Degradation of Italian

April 23 2012

Giovanni Caselli, an Italian historian, archaeologist and illustrator, offered a comment on the Italian language under yesterday’s post. I’d like to publish it again here. I have already posted his description of the modern Appian Way.

He writes about the substitution, since unification, of an impoverished national Italian, both spoken and written, for the old Tuscan/Florentine lingua franca. This happened all the more easily because there was no strong literary tradition in much of Italy to offer resistance.

Giovanni’s summary is broad-brush, but it is interesting. We are used to the phrase “loss of wisdom” to describe a consequence of the disappearance of minor languages. Here, it refers to a consequence of the decay of a major language. (By major language, I mean the language of an advanced culture in which important literature has been written.)

I have added some links.


“Italy is a nation state and one may speak about a nation called Italy. To speak historically about ‘the Italians’, one must qualify, and explain which Italians one is speaking of.

“But since the introduction of television in Italy exactly [?] half a century ago, there has been a loss of regional identity, and no national identity has [ever] been achieved except in a negative sense. All that may have been regarded as good and positive about the Italians as described by the Grand Tour writers has been lost, whereas all that is generally regarded as bad has become part of the national character.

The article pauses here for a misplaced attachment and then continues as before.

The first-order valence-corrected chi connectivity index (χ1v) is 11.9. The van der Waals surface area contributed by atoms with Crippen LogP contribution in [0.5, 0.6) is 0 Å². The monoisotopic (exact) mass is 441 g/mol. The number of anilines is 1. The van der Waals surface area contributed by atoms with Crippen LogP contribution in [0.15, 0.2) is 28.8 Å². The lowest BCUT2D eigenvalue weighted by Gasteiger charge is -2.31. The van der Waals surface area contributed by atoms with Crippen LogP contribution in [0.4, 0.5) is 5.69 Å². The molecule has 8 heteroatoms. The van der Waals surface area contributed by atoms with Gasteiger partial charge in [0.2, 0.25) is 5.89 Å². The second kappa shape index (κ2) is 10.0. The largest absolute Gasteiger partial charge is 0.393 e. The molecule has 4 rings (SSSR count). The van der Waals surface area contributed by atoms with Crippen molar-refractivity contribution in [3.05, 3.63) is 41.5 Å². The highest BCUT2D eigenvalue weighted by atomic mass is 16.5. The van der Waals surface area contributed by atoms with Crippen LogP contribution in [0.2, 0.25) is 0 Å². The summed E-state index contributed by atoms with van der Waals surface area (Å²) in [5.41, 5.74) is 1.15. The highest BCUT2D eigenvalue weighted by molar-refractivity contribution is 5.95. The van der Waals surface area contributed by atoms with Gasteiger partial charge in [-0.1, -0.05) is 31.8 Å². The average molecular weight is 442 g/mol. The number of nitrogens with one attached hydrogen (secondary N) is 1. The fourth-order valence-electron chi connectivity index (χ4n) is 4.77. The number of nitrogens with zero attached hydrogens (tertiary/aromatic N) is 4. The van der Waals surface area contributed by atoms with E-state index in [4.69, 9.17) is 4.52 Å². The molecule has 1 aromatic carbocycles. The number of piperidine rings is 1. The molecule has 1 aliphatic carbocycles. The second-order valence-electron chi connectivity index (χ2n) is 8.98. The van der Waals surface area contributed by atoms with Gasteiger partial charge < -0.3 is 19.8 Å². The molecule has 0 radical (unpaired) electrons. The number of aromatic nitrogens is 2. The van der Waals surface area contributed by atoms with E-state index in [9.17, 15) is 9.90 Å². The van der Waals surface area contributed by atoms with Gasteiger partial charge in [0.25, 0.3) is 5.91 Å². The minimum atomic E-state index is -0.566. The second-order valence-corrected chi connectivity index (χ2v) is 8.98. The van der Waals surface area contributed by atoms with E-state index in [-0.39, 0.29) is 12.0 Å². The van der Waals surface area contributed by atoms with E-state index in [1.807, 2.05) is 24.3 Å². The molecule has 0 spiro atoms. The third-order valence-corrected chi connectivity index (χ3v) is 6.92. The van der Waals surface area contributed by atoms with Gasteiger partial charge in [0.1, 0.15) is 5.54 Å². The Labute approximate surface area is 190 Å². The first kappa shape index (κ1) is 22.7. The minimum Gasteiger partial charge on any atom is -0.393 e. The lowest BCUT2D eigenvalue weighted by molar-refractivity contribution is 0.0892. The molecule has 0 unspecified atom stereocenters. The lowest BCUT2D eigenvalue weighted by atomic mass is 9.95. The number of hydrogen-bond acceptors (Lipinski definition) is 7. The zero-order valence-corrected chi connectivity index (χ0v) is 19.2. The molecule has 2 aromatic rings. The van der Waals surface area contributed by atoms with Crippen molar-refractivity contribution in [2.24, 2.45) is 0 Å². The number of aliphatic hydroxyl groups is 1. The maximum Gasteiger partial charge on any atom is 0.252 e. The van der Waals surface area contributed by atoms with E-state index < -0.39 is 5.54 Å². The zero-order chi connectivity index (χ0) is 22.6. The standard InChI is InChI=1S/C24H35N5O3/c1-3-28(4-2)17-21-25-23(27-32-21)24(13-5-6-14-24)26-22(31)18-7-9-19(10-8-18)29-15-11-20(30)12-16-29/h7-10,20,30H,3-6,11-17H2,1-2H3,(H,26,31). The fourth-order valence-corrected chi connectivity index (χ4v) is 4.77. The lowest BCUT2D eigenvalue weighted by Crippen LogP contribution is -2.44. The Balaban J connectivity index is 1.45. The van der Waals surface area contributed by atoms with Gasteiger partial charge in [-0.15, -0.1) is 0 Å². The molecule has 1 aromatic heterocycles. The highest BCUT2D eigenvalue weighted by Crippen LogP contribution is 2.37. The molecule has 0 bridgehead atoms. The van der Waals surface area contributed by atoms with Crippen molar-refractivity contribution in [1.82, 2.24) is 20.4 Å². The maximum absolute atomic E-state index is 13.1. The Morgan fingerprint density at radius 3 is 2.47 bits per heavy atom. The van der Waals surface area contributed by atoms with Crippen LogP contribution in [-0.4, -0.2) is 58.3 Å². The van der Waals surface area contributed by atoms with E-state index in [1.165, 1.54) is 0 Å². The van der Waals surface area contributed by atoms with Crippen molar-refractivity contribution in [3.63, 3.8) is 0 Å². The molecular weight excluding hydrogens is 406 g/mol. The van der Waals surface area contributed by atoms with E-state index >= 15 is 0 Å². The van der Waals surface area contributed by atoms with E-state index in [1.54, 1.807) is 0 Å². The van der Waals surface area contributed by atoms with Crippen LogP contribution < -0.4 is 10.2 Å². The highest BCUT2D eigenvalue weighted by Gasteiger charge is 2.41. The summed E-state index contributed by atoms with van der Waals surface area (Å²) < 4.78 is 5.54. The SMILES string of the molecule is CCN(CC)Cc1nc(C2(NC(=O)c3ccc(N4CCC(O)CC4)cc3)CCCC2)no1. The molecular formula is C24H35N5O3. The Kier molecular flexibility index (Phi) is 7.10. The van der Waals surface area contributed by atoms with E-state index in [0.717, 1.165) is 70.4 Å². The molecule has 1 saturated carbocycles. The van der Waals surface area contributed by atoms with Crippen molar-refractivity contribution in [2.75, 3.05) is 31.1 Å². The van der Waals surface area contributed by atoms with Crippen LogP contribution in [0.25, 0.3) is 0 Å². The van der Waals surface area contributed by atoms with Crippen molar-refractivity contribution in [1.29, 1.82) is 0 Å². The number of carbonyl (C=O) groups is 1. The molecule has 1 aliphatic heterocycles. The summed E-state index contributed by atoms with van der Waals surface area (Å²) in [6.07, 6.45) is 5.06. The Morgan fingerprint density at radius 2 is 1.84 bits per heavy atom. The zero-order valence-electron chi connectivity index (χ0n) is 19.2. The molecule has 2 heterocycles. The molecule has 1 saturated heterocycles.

“With mass immigration into Italy from Albania and Romania in particular, the Italians (speaking of whatever national identity has been achieved) have gained further negative traits. The former dictatorships of Eastern Europe, and particularly those countries where the highest peak of civilization had been reached under the Ottoman Empire, have lost most of their positive cultural traits, and paradoxically their ways are emulated or copied by the Italians (still in the sense expressed above).

“The only region in Italy that has a history of literature is Tuscany. The Italian language from the 14th century to the 19th century was in fact Tuscan or Florentine. Since unification there has been a reaction against this cultural supremacy, and a hybrid language has gradually been introduced, especially since television. 70-80% of the vocabulary has become obsolete, since people from outside Tuscany would not understand such words. Paradoxically, upwards of 40% of the entries in the Italian equivalent of the Oxford English Dictionary consists of words no longer used by anyone. They have been replaced by less specific terms or by foreign words. Example: chiocciola (snail) has been relegated to the description of a spiral staircase only, it no longer means a snail. This animal is called a lumaca (slug). When I look at a menu and see the word lumaca, I feel like leaving, my stomach is upset. Since language is the instrument for thought, one can imagine the loss of thinking ability and the loss of wisdom which has occurred in the process of language degradation which is taking place in Italy.

“I must mention an exception: Sicily, where brilliant writers such as Bufalino, Sciascia and Camilleri have boosted the language of Sicily, which is one of the places of origin of the Italian ‘vernacular’. [Giovanni has explained the Sicilian role in the development of Italian vernacular in an email to me. I hope to summarise some of this in a post soon.] Their Italian has successfully reclaimed some of the Sicilian syntax and vocabulary. Modern Italian writers outside Sicily fall into two categories, obligatory for any success with the tiny population of readers in the country: on the one hand are writers with a vocabulary as thin as a notebook, and a high percentage of totally misunderstood English words, and on the other are potentially good writers who do not dare to use 80% of their own vocabulary and must copy the others since they would not otherwise be understood. One of the reasons why Italians don’t read – they may buy some books occasionally, but they don’t read them – is the fact that Italian writing is tedious.